I have no doubt that there are a lot of bad teachers out there. I would say more than half of the teachers I encountered as a kid were less than competent. But when I was having difficulty understanding algebra, thanks largely to an awful teacher who hated me (to be fair, I was not an easy kid to like), I was still able to (barely) pass the class because my dad sat down with me for hours and worked with me on it until I (barely) got it.
The way I see it is, the teacher provides the road map. “This week we’re going to talk about the Gettysburg Address.” Great. Maybe as a parent you get lucky, and your questioning of the kid reveals the teacher was able to capture his imagination in explaining the content and significance of the Gettysburg Address. In that case, crack open a Bud silo and turn on Celebrity Apprentice, because the work is done. More likely, though, the kid slept through the presentation because the teacher bored him, or the kid thinks the teacher doesn’t like him, or WHATEVER, and that’s when you have to roll up your sleeves and teach him yourself. Hopefully this close contact will be enough to motivate the kid to pay closer attention during class and spare himself the extra lessons. The point is, you are putting a value on the kid’s education, and letting the kid know that.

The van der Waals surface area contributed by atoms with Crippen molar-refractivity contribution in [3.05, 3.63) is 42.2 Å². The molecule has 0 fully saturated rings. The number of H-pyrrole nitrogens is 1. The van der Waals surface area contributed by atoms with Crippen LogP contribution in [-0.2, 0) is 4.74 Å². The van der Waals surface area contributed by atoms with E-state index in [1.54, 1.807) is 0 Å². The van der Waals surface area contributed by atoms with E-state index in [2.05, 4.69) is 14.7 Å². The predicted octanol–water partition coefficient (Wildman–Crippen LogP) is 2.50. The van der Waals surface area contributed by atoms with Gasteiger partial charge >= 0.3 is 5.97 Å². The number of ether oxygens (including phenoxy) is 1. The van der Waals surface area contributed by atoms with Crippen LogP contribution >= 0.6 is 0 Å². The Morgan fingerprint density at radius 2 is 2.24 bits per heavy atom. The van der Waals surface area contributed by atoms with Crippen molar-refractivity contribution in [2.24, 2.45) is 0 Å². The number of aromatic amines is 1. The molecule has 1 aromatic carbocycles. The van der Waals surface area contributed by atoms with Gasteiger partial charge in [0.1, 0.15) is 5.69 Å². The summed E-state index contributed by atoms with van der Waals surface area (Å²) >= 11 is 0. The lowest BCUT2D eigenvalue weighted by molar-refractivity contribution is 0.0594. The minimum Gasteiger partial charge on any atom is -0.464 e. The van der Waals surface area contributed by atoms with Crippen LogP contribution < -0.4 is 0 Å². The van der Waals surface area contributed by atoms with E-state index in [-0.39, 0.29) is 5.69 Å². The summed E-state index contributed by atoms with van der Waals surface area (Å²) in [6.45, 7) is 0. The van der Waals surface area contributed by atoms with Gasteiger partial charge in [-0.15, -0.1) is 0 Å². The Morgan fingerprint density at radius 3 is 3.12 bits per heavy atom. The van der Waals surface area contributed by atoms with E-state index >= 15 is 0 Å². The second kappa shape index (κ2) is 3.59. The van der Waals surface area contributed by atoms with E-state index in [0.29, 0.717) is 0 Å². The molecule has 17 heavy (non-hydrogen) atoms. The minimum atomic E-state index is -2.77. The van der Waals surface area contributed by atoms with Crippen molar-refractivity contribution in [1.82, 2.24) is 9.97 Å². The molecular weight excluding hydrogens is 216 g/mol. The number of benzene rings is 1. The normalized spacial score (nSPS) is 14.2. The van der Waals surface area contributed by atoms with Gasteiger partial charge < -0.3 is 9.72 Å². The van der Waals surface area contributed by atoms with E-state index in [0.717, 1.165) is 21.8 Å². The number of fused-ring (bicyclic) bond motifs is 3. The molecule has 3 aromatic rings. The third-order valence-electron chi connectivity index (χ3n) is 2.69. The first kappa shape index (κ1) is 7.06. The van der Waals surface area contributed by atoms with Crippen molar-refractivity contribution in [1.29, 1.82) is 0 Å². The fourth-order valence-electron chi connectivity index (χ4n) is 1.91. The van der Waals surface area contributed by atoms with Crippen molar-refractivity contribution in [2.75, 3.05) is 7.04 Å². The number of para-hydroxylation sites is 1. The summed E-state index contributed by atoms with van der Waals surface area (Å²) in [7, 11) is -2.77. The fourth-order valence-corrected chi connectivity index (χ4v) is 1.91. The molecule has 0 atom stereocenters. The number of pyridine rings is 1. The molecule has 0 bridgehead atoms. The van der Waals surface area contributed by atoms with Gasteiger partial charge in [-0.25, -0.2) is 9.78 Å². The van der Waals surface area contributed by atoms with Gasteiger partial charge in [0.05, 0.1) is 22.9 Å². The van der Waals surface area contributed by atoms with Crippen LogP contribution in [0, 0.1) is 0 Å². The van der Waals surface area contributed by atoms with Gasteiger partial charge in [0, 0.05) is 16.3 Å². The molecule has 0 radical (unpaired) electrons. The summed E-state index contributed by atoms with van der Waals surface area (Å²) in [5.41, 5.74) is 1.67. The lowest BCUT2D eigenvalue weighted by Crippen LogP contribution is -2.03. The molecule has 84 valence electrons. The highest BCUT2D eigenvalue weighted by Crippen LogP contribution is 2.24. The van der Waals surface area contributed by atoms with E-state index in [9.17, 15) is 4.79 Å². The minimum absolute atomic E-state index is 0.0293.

Though I really think it would be nice if the people who do one of the most important jobs in our society were compensated in such a way that more talented and motivated people might be attracted to that profession, at the same time all the money in the world isn’t going to solve this problem. It starts and ends with parents’ involvement.
On the other hand, all this reminds me of my brother. My brother is one of the smartest people I’ve ever met, and he always has been. At some point in high school, though, he started flunking all his classes (except, tellingly, Pascal computer programming, which he aced). Our parents knew he was more than smart enough to ace all his classes, and assumed he was just bored with an unchallenging curriculum, so they tried to motivate him by threatening him: they said if he didn’t get his grades up by the end of the year, he’d be grounded for the whole summer. For the rest of the year, he basically stared coldly into their eyes and flunked the rest of his classes (except Pascal, which he aced), and indifferently spent the summer at home.
So I dunno.